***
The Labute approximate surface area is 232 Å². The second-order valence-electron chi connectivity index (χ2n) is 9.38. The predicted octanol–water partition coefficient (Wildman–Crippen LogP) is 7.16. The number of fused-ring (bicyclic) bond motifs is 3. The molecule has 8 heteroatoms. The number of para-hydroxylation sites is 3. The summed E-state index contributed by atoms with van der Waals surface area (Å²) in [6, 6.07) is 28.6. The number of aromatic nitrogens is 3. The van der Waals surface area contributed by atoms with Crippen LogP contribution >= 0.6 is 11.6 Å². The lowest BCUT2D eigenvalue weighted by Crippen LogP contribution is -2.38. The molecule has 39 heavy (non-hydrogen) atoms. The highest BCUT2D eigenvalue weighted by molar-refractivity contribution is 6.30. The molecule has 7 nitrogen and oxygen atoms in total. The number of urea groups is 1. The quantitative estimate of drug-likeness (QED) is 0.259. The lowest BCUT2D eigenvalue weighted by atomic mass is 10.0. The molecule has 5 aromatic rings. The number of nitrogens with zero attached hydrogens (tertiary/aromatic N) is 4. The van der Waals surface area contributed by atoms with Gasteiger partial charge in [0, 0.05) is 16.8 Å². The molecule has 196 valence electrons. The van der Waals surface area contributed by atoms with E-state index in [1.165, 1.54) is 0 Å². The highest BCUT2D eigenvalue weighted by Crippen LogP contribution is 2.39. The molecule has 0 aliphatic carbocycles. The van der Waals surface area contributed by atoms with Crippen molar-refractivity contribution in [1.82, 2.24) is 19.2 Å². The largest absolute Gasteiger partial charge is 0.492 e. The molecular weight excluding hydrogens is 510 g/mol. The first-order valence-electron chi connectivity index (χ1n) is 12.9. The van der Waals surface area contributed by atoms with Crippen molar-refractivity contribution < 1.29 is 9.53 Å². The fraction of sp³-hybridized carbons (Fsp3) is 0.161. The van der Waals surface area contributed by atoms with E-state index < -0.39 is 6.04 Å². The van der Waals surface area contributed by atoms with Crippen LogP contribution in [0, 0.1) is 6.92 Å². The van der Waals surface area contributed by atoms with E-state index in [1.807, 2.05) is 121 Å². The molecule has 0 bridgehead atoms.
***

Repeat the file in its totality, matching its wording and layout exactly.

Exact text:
The Labute approximate surface area is 232 Å². The second-order valence-electron chi connectivity index (χ2n) is 9.38. The predicted octanol–water partition coefficient (Wildman–Crippen LogP) is 7.16. The number of fused-ring (bicyclic) bond motifs is 3. The molecule has 8 heteroatoms. The number of para-hydroxylation sites is 3. The summed E-state index contributed by atoms with van der Waals surface area (Å²) in [6, 6.07) is 28.6. The number of aromatic nitrogens is 3. The van der Waals surface area contributed by atoms with Crippen LogP contribution >= 0.6 is 11.6 Å². The lowest BCUT2D eigenvalue weighted by Crippen LogP contribution is -2.38. The molecule has 39 heavy (non-hydrogen) atoms. The highest BCUT2D eigenvalue weighted by molar-refractivity contribution is 6.30. The molecule has 7 nitrogen and oxygen atoms in total. The number of urea groups is 1. The quantitative estimate of drug-likeness (QED) is 0.259. The lowest BCUT2D eigenvalue weighted by atomic mass is 10.0. The molecule has 5 aromatic rings. The number of nitrogens with zero attached hydrogens (tertiary/aromatic N) is 4. The van der Waals surface area contributed by atoms with Gasteiger partial charge in [0, 0.05) is 16.8 Å². The molecule has 196 valence electrons. The van der Waals surface area contributed by atoms with E-state index in [1.165, 1.54) is 0 Å². The highest BCUT2D eigenvalue weighted by Crippen LogP contribution is 2.39. The molecule has 0 aliphatic carbocycles. The van der Waals surface area contributed by atoms with Crippen molar-refractivity contribution in [1.82, 2.24) is 19.2 Å². The largest absolute Gasteiger partial charge is 0.492 e. The molecular weight excluding hydrogens is 510 g/mol. The first-order valence-electron chi connectivity index (χ1n) is 12.9. The van der Waals surface area contributed by atoms with Crippen molar-refractivity contribution < 1.29 is 9.53 Å². The fraction of sp³-hybridized carbons (Fsp3) is 0.161. The van der Waals surface area contributed by atoms with E-state index < -0.39 is 6.04 Å². The van der Waals surface area contributed by atoms with Crippen LogP contribution in [0, 0.1) is 6.92 Å². The van der Waals surface area contributed by atoms with E-state index in [1.807, 2.05) is 121 Å². The molecule has 0 bridgehead atoms.